In the third of a series of Journalism Guest Lectures, LCC welcomed Peter Grunert, editor of the world’s best-selling travel magazine Lonely Planet Traveller. Second-year BA (Hons) Journalism student Max Gayler reports.
Lonely Planet Traveller is in its sixth year after Peter ended up convincing Lonely Planet’s owner to start it up and make him editor. After only a year the magazine spread to India and Argentina and now has publications in 12 different countries.
It would be easy to assume that the magazine would work off the back of the success of hugely successful television shows such as ‘Six Degrees’ or ‘Globe Trekker’, but Peter displayed exactly why the magazine deserves its own credit.
The lecture featured Peter’s favourite piece that the magazine has ever published: the ‘Across the Planet’ project carried out by staff writers Oliver Smith and Christa Larwood.
“We sent two writers across the world from London to Sydney, following in the footsteps of Tony and Maureen Wheeler who were the founders of Lonely Planet 41 years ago,” Peter explained.
This impressive piece of journalism broadcast contrasts in culture from learning to yodel in Germany to the Mudmen of Papua New Guinea.
Oliver Smith, one of the writers of the project, had originally gained his staff writing job after completing work experience at the magazine. During this time he pitched a feature retracing the steps of Lawrence of Arabia, which was so successful that he was named the UK’s Young Travel Writer of the Year.
“We’d never normally give this kind of budget to anybody who wasn’t an experienced writer but we just loved this idea so much we had to do it,” Peter told us.
Peter also highlighted the importance of photography in travel journalism, stating: “Photography is the thing we think draws people in the most… It’s probably the thing people connect with most easily”.
For this reason all photography for the magazine is freelance in order to open up the possibility of a plethora of different landscapes, experiences and people. “We look for photography to fuel people’s dreams,” added Peter.
On the subject of how each country’s edition decides on its content, Peter explained: “All our editions tend to welcome a real diversity of experiences and locations… If their readers tend to be people who live in big cities we encourage them to explore their massive and very diverse countries”.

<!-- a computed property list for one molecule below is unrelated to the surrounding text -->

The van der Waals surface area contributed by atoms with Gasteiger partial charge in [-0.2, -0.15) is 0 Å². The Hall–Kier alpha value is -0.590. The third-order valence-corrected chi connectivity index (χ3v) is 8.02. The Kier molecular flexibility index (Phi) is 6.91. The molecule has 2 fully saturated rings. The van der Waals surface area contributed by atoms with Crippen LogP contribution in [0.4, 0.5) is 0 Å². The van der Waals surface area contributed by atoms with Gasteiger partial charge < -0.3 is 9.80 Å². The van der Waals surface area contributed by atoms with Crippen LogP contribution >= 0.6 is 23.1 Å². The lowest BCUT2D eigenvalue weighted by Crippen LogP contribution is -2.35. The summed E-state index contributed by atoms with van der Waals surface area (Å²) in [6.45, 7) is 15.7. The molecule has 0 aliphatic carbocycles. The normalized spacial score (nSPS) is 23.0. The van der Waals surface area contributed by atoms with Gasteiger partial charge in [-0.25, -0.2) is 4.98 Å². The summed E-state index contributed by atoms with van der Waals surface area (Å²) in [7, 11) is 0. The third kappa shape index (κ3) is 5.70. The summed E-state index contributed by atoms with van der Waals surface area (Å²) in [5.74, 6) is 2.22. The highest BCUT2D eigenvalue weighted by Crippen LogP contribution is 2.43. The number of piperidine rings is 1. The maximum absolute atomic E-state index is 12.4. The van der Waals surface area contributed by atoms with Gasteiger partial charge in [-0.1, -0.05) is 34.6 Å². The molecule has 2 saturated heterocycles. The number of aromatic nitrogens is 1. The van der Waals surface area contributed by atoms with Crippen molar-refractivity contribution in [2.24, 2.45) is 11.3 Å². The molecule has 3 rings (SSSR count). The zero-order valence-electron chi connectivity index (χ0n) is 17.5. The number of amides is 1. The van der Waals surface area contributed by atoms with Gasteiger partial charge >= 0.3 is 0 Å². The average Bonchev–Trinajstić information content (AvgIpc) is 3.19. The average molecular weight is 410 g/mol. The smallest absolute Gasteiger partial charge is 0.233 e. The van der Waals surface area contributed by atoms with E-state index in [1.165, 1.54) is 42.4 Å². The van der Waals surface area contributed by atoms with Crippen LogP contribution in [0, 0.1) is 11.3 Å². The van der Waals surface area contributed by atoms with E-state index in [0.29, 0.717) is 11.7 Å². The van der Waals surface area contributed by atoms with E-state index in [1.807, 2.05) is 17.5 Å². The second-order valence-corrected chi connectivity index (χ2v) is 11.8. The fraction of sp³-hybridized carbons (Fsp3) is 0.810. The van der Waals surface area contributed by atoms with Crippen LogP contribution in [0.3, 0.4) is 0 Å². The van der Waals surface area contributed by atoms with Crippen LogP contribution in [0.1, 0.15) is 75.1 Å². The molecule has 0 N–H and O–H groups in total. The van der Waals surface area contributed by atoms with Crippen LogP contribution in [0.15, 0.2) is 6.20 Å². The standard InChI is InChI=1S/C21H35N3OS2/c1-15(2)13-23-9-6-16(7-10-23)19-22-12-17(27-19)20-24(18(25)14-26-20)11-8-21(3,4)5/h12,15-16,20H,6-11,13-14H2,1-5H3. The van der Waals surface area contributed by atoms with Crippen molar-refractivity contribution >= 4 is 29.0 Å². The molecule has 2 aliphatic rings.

As well as travelling the world and working his way through his bucket list, Peter has also had the opportunity to interview his idol David Attenborough.
Peter went into detail on his conversation with the country’s most-loved wildlife expert, retelling the story of the time David Attenborough woke up to find an amorous male giant tortoise getting a little too close to his igloo tent on the Galapagos Islands.
What does the future hold for LPT? Peter told us that video is the next step for the magazine, telling of a video he made last February where he went to a rhino conservation centre in Kenya and had to look after a blind, adolescent rhino named Alfie.
“It was a brilliant experience and video is something we can create on all our trips. We’re in the midst of moving our magazine’s videos onto our YouTube channel.”
LPT offers great opportunities for young journalists with constant internships rolling in and out of the office the whole year round, as well as providing chances for greater things, with Oliver Smith a perfect example.
The overall impression given by the magazine’s editor is that travel journalism is, if you’re lucky enough to break into it, one of the most satisfying and rewarding jobs in the world.
It’s obvious that even now, Peter is incredibly appreciative of the opportunities he’s been given and more than happy to help someone get on the same track as him.
Words by Max Gayler